I’ve given it my best shot so far. For 25 years and few more I’ve given it my best shot and I’ll keep giving it my best shot for as long as I can. Seeing things in black and white somehow dispenses with the peripheral and gets you to the core issues and that’s what hand tool woodworking and teaching it to others has done for me. I don’t really care much about cutting tenons with a router and dovetails by the same. I am sure, though I never have, I would find it as interesting as watching paint dry. What I do find fascinatingly black and white is my students and my apprentices and my trainees. They are more vibrant in black and white than any colour could ever bring to me. I sit at my bench, listen to their questions and, old or young, I feel my pulse surge and my heart beat fast and my mind buzz when they ask me a question and they listen so attentively for my answers. Often it leads to another question but i don’t mind at all. I never do. Then there are those new to this who don’t know as yet what questions to ask but soak in everything said like sponges and I mean sponges. They could be 70 or 17. How could I give this up??? I just love passing on what I know and am learning in the minutes of every day.
Today we finished off the dovetailed boxes and you would be amazed at the standards. Amazed! Three days into hand tool woodworking and never used a tenon saw or a plane and they got it. Also today we started oak wall clocks, which gets finished in two more days. The joints are all tight and flawless so far. I mean water-tight dadoes like most of the dovetails they made on their boxes. Hannah and I are making ours together as demo pieces but she gets to keep the finished pieces. We have gone through saws and saw sharpening, changing pitch, set and negotiating grain with different types too. We have also covered planes thoroughly too. Watching them work them proves to me that they listened and they learned. We are different than other schools and colleges, I know that, so we progress at an amazing rate because of the way we teach what we teach. These guys will go from Shaker box to Craftsman-style rocking chair in 12 days. You better believe it. I have taught this system since I developed it in 1995 and it still holds good. No other comes close and I love it. These new-found friends are a joy to be with and they excite me. They always have and they always will.
I watch their faces closely and I listen to every saw stroke and mallet blow throughout the class. I engage every second of every minute of every hour they are with me and never cut out. I look up at a sound and correct something misaligned and miss-struck. I help them to listen and to feel and they become more highly sensitised as they draw on senses beyond the common five they know. They trust me and they shift stance, alter courser, step back, watch and listen. Their saw strokes the fibre and the cut goes to course. You cannot buy this, it’s given. It’s deposited, invested, built on and gains interest more than the bankers can give you and your savings can afford. This is progressive woodworking and it’s dead real. They are always right there for every demo and lesson time on time unless they get a flat tyre. They never miss a beat when I call out above a dozen or more mallet blows, “Can I get you around my bench for a minute?” and I never need to call twice. So it is in every class I ever had of the 6,000 students I have taught this far.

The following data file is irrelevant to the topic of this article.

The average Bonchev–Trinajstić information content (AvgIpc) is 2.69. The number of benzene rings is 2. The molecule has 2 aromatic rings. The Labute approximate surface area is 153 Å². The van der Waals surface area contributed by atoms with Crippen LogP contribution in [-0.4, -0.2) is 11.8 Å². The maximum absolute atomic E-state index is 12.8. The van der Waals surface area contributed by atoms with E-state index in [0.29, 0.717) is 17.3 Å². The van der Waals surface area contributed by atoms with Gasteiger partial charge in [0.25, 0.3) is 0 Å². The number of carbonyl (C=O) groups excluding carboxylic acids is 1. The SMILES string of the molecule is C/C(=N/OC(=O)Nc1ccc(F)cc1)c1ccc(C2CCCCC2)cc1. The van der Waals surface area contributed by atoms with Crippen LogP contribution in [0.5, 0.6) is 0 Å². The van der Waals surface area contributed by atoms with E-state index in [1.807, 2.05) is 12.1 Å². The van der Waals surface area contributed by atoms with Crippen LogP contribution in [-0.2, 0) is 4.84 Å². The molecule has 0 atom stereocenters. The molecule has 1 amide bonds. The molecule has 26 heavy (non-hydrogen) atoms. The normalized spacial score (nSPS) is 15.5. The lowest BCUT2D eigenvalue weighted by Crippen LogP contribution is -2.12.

It’s really all about hands and discovering how we work them skilfully and efficiently in realms where professional woodworkers mostly these days say you can’t. Amateurs can, you see, because they believe in themselves and they will do it this way whether they get paid or not. They don’t care as long as they are developing skills and skilled workmanship. They just don’t care. So I ask you. Look at these hands of these people in these photographs.See how poised they are. Look at how they hold their hand tools and compose their bodies after just three days for some of them. You see they are listening all the time. They want input into their lives. They want to try and they never get offended when I suggest things to them including when I say, “Whoah! Not that way, try this” And they travelled too. They came from the USA and Switzerland, Denmark and Canada. All in all the represent many nations from western Asia to eastern Europe and across the Atlantic. So, here we are, two thirds through a six-day event and we are all still laughing our sides silly at our silly mistakes and sharing an immersive session in creative spheres we want everyone at some point in time to experience when we turn off, and I mean truly turn off the invasive realms of the Industrial Revolution to simply share our lives in a very wonderful way. Woodworking knows no bounds my friends, no bounds!